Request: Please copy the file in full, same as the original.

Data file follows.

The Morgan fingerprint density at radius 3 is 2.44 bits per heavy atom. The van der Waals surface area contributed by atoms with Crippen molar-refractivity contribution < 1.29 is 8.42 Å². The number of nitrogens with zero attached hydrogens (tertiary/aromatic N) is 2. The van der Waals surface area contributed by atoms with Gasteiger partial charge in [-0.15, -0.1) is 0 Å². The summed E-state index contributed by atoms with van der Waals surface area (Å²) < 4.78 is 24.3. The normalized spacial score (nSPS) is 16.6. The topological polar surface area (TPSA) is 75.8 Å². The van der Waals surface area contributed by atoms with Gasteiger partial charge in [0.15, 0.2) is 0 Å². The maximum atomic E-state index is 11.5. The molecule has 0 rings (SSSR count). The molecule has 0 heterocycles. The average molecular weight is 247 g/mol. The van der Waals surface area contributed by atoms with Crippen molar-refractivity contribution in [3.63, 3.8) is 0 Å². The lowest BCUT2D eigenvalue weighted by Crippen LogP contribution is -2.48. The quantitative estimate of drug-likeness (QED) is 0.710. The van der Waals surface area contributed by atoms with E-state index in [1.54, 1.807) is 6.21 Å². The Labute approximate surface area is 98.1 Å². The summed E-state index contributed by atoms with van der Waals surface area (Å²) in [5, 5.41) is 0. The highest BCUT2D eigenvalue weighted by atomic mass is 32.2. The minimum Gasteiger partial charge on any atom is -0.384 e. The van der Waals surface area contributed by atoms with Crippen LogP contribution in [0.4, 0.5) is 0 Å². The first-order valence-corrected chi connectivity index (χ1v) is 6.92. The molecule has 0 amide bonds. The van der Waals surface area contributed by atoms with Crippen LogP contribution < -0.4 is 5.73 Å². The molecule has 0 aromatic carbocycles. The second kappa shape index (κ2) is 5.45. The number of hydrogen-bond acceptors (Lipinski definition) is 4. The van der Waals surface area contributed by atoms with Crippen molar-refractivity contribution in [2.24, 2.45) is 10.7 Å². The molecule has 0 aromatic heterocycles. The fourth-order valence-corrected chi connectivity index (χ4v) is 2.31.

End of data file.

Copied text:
The Morgan fingerprint density at radius 3 is 2.44 bits per heavy atom. The van der Waals surface area contributed by atoms with Crippen molar-refractivity contribution < 1.29 is 8.42 Å². The number of nitrogens with zero attached hydrogens (tertiary/aromatic N) is 2. The van der Waals surface area contributed by atoms with Gasteiger partial charge in [-0.15, -0.1) is 0 Å². The summed E-state index contributed by atoms with van der Waals surface area (Å²) < 4.78 is 24.3. The normalized spacial score (nSPS) is 16.6. The topological polar surface area (TPSA) is 75.8 Å². The van der Waals surface area contributed by atoms with Gasteiger partial charge in [0.15, 0.2) is 0 Å². The maximum atomic E-state index is 11.5. The molecule has 0 rings (SSSR count). The molecule has 0 heterocycles. The average molecular weight is 247 g/mol. The van der Waals surface area contributed by atoms with Crippen molar-refractivity contribution in [3.63, 3.8) is 0 Å². The lowest BCUT2D eigenvalue weighted by Crippen LogP contribution is -2.48. The quantitative estimate of drug-likeness (QED) is 0.710. The van der Waals surface area contributed by atoms with E-state index in [1.54, 1.807) is 6.21 Å². The Labute approximate surface area is 98.1 Å². The summed E-state index contributed by atoms with van der Waals surface area (Å²) in [5, 5.41) is 0. The highest BCUT2D eigenvalue weighted by atomic mass is 32.2. The minimum Gasteiger partial charge on any atom is -0.384 e. The van der Waals surface area contributed by atoms with Crippen LogP contribution in [0.4, 0.5) is 0 Å². The first-order valence-corrected chi connectivity index (χ1v) is 6.92. The molecule has 0 amide bonds. The van der Waals surface area contributed by atoms with Crippen LogP contribution < -0.4 is 5.73 Å². The molecule has 0 aromatic carbocycles. The second kappa shape index (κ2) is 5.45. The number of hydrogen-bond acceptors (Lipinski definition) is 4. The van der Waals surface area contributed by atoms with Crippen molar-refractivity contribution in [2.24, 2.45) is 10.7 Å². The molecule has 0 aromatic heterocycles. The fourth-order valence-corrected chi connectivity index (χ4v) is 2.31.